A dotted line in the sand

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Yesterday, the Independent called upon the Western powers meeting in London to draw a line in Bosnia, behind which the brutalised people of that unhappy place can find safety and from which the West can resume the laborious process of regaining leverage in the most serious political and moral crisis in Europe since the war against Hitler. Unfortunately, the line drawn at Lancaster House looks dotted rather than solid.

The positive side is that for the first time since the war began, the West appears to be on the point of collaborating in a military response to Serb aggression, or at least it threatens to do so should the Serbs attack the safe haven of Gorazde. In speaking of a "substantial response" against any Serb offensive, presumably the politicians have recognised that this time they must act at once and in earnest if their bluff is called.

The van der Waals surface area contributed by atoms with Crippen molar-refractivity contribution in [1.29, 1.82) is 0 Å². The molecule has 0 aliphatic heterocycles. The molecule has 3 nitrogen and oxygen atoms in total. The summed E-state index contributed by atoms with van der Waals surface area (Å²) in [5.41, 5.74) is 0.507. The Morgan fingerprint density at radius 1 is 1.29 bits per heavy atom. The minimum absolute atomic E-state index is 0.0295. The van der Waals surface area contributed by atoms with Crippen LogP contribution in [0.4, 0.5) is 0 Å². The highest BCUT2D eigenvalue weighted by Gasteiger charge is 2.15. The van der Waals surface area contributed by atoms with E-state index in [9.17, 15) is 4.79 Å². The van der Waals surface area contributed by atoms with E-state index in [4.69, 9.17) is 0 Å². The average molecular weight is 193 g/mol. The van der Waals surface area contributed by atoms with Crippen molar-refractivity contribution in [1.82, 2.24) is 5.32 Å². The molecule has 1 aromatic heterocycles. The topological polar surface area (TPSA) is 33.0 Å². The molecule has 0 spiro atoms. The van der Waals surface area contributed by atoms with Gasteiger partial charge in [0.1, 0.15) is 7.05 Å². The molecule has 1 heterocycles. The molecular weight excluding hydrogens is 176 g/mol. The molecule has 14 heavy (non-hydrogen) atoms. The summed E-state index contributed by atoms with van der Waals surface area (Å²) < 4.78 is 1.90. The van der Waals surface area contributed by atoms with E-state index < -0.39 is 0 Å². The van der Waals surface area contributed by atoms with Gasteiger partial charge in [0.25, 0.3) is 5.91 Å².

The conference also delivered a welcome reaffirmation of the role of the United Nations protection force and appears to have addressed the issue of military command in the event of a confrontation with the Serbs. A marker was also laid down about the position of Sarajevo, which is critical.

There is, however, no concealing the fact that serious tactical and strategic differences still divide the allies. Some, perhaps most of those involved still seem, in reality, to be preparing for the opportunity to disengage from Bosnia.

As a result, last night's statement failed to deliver the rock-solid sense of military purpose and strategy that the situation demands. In dealing with the Bosnian Serbs, dotted lines won't do.